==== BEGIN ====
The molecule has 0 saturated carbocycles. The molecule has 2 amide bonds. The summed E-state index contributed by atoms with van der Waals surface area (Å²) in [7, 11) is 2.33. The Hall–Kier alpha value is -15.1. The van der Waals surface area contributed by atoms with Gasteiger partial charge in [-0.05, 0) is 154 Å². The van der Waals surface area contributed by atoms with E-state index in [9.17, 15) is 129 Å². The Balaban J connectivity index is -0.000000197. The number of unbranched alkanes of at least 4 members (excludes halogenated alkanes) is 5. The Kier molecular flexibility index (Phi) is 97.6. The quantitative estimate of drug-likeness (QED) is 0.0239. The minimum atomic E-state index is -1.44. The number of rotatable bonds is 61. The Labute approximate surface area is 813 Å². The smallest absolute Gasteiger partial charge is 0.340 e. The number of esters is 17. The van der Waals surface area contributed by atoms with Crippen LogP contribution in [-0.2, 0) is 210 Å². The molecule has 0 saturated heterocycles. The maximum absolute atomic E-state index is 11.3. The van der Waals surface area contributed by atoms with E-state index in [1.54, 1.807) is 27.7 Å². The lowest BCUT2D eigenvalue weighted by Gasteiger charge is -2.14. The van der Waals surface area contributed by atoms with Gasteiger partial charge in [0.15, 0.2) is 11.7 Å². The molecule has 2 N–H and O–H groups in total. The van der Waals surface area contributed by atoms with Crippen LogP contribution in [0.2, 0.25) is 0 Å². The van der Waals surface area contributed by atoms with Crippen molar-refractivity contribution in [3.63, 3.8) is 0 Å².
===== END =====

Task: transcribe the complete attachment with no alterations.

The molecule has 0 saturated carbocycles. The molecule has 2 amide bonds. The summed E-state index contributed by atoms with van der Waals surface area (Å²) in [7, 11) is 2.33. The Hall–Kier alpha value is -15.1. The van der Waals surface area contributed by atoms with Gasteiger partial charge in [-0.05, 0) is 154 Å². The van der Waals surface area contributed by atoms with E-state index in [9.17, 15) is 129 Å². The Balaban J connectivity index is -0.000000197. The number of unbranched alkanes of at least 4 members (excludes halogenated alkanes) is 5. The Kier molecular flexibility index (Phi) is 97.6. The quantitative estimate of drug-likeness (QED) is 0.0239. The minimum atomic E-state index is -1.44. The number of rotatable bonds is 61. The Labute approximate surface area is 813 Å². The smallest absolute Gasteiger partial charge is 0.340 e. The number of esters is 17. The van der Waals surface area contributed by atoms with Crippen LogP contribution in [-0.2, 0) is 210 Å². The molecule has 0 saturated heterocycles. The maximum absolute atomic E-state index is 11.3. The van der Waals surface area contributed by atoms with E-state index in [1.54, 1.807) is 27.7 Å². The lowest BCUT2D eigenvalue weighted by Gasteiger charge is -2.14. The van der Waals surface area contributed by atoms with Gasteiger partial charge in [0.15, 0.2) is 11.7 Å². The molecule has 2 N–H and O–H groups in total. The van der Waals surface area contributed by atoms with Crippen LogP contribution in [0.2, 0.25) is 0 Å². The van der Waals surface area contributed by atoms with Crippen molar-refractivity contribution in [3.63, 3.8) is 0 Å².